Falls Team at Rosewood

By Whitney Wilding, DOR Rosewood Rehabilitation, Reno, NV
We have started a Falls Team at Rosewood that includes two of my PTs and I meeting monthly to discuss issues and trends. We do our meeting following the monthly QA meeting and look at trend data as well as personal experience from those on the floor regarding issues, patterns, etc. I feel it has been very successful at this point! Here are a few of the things we have put together:

We started a screen form specific to falls as we felt the UDA in PCC did not gather the information we really needed to intervene properly after a fall. This screener is filled out by a therapist and includes time-of-day information, fall predictor information such as patient’s history of falls, and qualitative information such as fear of falling to complete our analysis. This also includes what Nursing interventions are currently in place and any referrals to Therapy following the incident. I have attached a copy of that for your perusal. After implementing this form, we began to take note of some patterns that were happening with falls that we could address. After implementing some additional safety measures to address the patterns we noted, our falls declined 18% month over month.

Next, Melinda — who is one of my all star PTs — put together a list of falls predictors that increase someone’s likelihood for falls. These include dementia/cognitive impairment, polypharmacy, DM/neuropathy, incontinence, prior falls, assist with ADLs, ambulation with an assistive device, and fear of falls per self-report. Next, we rolled this out to the entire Therapy team, who are including it and a rating score (i.e., 3/8) on their initial evaluations. This allowed us to prospectively look at those who are at risk for falls prior to the incident for our skilled patients. The idea is to see how we can support them by adding interventions aimed at decreasing fall risk within our treatments to prevent falls. We have just started rolling this part out, but l am very excited about the prospect of having this focus on our initial evaluations for all disciplines. Eventually, all disciplines will be included in a monthly falls meeting, and we are getting them thinking about this now.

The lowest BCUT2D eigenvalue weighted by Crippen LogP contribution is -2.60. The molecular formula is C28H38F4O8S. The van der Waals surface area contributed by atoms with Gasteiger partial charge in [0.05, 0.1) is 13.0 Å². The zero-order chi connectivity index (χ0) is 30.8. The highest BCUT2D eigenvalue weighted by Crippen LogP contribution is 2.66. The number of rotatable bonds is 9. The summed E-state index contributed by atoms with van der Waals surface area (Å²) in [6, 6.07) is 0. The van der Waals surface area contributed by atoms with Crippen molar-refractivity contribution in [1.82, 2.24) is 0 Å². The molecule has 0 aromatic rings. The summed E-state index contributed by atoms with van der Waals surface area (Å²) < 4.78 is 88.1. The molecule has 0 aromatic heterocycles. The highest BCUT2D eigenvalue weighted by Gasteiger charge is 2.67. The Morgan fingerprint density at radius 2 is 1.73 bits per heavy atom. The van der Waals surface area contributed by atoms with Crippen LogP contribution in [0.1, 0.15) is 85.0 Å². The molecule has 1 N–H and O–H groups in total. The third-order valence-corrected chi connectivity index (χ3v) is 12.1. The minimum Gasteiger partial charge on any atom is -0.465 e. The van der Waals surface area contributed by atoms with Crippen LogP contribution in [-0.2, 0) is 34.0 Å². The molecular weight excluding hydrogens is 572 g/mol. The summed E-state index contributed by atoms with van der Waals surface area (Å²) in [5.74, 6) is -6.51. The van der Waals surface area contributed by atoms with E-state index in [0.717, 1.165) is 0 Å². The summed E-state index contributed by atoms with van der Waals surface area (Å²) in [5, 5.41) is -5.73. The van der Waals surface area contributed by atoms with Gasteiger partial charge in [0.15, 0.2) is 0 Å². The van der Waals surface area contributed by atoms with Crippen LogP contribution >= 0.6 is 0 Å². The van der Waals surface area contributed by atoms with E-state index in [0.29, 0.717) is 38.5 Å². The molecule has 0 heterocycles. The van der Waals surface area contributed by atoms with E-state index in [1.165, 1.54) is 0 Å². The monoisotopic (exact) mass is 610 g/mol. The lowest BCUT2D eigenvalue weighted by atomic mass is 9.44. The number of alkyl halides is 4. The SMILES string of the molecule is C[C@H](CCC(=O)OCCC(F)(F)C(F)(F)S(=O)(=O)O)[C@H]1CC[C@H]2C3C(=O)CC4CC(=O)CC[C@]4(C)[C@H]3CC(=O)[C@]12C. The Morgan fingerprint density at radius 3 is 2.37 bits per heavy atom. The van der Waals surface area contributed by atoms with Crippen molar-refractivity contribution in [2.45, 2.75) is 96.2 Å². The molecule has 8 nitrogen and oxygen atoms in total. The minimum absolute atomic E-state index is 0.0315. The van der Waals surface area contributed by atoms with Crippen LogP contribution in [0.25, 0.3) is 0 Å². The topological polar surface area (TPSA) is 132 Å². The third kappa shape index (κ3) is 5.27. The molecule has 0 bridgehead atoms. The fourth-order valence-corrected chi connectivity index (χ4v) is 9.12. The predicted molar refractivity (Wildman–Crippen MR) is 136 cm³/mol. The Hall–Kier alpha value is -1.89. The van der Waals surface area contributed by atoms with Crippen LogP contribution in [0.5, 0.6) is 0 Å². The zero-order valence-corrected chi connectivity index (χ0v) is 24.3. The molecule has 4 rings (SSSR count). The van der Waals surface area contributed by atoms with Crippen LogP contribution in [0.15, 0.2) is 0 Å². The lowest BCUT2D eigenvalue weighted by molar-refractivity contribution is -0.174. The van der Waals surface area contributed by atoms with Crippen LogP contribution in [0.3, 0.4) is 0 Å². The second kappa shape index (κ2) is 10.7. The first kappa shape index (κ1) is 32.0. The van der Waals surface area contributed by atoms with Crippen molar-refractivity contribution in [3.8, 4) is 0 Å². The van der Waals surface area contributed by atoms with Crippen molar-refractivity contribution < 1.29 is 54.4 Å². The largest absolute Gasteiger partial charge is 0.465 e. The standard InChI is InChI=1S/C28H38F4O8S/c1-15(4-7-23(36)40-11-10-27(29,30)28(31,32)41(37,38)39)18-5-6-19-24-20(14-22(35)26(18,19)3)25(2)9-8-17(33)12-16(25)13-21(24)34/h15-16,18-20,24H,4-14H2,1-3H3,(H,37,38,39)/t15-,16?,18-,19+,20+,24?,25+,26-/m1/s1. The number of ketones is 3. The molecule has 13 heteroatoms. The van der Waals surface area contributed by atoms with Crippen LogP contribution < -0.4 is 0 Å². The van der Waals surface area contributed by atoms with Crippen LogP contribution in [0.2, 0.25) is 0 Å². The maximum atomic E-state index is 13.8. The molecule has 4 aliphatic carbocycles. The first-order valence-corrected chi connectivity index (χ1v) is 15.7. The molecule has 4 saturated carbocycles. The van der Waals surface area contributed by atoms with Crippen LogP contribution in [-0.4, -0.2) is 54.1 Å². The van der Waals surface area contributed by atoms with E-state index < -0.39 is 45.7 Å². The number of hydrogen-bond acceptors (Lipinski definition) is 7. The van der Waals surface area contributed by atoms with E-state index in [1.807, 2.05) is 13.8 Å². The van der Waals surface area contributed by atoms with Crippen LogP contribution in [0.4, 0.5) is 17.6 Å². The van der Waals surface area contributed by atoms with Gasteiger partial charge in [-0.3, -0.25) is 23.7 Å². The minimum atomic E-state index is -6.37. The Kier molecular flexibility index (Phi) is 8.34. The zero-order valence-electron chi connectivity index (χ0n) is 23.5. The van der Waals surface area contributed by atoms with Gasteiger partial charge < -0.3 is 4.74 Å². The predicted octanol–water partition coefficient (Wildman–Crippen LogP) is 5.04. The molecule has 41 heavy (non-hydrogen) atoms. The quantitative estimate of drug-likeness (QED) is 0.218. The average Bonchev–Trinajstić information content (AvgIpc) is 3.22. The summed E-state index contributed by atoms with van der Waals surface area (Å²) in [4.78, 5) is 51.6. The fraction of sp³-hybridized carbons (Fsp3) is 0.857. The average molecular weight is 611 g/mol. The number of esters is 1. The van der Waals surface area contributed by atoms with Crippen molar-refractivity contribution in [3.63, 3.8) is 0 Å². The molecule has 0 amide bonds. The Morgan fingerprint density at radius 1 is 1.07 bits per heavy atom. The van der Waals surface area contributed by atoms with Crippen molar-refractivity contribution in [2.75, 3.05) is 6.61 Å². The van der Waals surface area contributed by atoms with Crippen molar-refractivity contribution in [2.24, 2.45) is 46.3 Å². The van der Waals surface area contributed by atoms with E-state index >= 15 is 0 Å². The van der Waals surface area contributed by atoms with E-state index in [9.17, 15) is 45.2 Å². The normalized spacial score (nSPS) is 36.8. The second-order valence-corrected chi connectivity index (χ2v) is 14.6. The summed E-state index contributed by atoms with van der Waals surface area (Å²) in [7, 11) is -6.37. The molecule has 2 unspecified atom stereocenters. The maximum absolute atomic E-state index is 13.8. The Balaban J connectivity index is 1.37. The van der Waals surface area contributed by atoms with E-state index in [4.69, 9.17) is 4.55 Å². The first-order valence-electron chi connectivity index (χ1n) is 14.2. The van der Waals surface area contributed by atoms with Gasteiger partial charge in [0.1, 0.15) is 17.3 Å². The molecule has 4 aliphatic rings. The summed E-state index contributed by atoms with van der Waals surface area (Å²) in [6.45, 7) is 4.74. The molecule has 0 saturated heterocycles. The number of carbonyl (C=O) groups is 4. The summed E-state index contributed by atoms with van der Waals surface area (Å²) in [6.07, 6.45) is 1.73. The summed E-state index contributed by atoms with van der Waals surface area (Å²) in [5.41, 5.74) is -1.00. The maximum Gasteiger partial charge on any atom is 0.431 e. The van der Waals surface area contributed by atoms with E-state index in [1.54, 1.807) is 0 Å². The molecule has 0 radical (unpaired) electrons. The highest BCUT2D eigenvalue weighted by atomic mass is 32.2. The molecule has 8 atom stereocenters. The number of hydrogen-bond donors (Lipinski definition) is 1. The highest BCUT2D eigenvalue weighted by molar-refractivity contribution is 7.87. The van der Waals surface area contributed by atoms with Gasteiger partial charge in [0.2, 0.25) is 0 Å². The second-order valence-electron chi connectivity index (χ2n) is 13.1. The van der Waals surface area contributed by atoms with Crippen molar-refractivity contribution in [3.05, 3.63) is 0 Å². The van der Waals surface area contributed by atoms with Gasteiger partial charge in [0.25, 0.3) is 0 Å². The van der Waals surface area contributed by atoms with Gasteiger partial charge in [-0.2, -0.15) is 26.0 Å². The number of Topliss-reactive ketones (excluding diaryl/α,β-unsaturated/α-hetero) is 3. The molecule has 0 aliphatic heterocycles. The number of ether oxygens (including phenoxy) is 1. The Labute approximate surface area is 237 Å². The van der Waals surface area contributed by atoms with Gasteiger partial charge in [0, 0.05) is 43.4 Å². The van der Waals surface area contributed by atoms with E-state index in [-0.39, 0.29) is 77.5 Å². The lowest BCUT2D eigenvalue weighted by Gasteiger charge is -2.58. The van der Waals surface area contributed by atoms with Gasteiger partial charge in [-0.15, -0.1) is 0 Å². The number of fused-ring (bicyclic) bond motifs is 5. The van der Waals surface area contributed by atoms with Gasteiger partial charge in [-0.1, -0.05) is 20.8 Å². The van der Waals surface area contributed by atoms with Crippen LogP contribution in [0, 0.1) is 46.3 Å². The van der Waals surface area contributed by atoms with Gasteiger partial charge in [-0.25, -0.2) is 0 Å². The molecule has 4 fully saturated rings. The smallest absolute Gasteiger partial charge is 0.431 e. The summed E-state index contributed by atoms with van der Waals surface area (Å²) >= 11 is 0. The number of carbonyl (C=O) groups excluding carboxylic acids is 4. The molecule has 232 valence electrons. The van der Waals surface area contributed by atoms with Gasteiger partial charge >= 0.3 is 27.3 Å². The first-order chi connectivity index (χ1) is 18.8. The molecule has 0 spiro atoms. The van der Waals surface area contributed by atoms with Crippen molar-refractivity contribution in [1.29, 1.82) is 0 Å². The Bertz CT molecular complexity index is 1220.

We noted that quite a few falls were happening due to the patient’s need to toilet. The PTs again jumped on board and decided to start a day shift toileting program whereby we scheduled time daily for the skilled patients who had the above-mentioned risk factors. One therapist would have those patients scheduled for regular therapy and then follow-up during the second half of their day to work on functional mobility and transfers in a toileting program. They were successfully able to incorporate functional training with toileting to reduce fall risk. . The two weeks we were able to run the program so far evidenced no falls on shift (and high patient satisfaction 😊). Our next step is to include all PTs and OTs on a rotating basis to perform toileting rounds on day shift and see how this impacts our falls. Lastly, this ties in nicely with PIVOT for Nursing and strengthens our Therapy and Nursing partnership.